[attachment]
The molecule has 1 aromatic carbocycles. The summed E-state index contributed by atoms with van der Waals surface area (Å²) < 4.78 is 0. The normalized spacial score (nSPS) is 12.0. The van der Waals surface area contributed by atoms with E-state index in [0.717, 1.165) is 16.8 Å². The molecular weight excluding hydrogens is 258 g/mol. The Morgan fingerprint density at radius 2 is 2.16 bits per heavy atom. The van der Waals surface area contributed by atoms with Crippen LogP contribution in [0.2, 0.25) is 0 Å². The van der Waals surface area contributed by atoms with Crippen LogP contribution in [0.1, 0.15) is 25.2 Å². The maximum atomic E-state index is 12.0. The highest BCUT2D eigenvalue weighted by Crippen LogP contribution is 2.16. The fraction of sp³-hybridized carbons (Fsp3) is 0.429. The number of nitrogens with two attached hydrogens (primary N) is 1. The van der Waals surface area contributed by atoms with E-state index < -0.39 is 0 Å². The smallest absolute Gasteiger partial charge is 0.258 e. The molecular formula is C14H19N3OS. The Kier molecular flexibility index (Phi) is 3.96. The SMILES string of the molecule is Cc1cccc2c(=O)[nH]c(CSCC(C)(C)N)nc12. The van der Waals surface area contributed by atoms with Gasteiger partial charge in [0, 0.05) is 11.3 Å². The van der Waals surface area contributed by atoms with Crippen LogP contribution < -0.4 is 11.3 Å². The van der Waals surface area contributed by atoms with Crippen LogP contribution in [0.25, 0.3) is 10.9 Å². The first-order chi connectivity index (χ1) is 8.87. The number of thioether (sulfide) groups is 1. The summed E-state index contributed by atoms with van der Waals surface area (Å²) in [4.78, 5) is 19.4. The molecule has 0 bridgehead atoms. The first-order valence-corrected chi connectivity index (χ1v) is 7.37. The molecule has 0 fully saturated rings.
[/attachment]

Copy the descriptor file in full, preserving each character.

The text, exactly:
The molecule has 1 aromatic carbocycles. The summed E-state index contributed by atoms with van der Waals surface area (Å²) < 4.78 is 0. The normalized spacial score (nSPS) is 12.0. The van der Waals surface area contributed by atoms with E-state index in [0.717, 1.165) is 16.8 Å². The molecular weight excluding hydrogens is 258 g/mol. The Morgan fingerprint density at radius 2 is 2.16 bits per heavy atom. The van der Waals surface area contributed by atoms with Crippen LogP contribution in [0.2, 0.25) is 0 Å². The van der Waals surface area contributed by atoms with Crippen LogP contribution in [0.1, 0.15) is 25.2 Å². The maximum atomic E-state index is 12.0. The highest BCUT2D eigenvalue weighted by Crippen LogP contribution is 2.16. The fraction of sp³-hybridized carbons (Fsp3) is 0.429. The number of nitrogens with two attached hydrogens (primary N) is 1. The van der Waals surface area contributed by atoms with E-state index < -0.39 is 0 Å². The smallest absolute Gasteiger partial charge is 0.258 e. The molecular formula is C14H19N3OS. The Kier molecular flexibility index (Phi) is 3.96. The SMILES string of the molecule is Cc1cccc2c(=O)[nH]c(CSCC(C)(C)N)nc12. The van der Waals surface area contributed by atoms with Gasteiger partial charge in [0, 0.05) is 11.3 Å². The van der Waals surface area contributed by atoms with Crippen LogP contribution < -0.4 is 11.3 Å². The van der Waals surface area contributed by atoms with Crippen LogP contribution in [0.25, 0.3) is 10.9 Å². The first-order chi connectivity index (χ1) is 8.87. The number of thioether (sulfide) groups is 1. The summed E-state index contributed by atoms with van der Waals surface area (Å²) in [4.78, 5) is 19.4. The molecule has 0 bridgehead atoms. The first-order valence-corrected chi connectivity index (χ1v) is 7.37. The molecule has 0 fully saturated rings.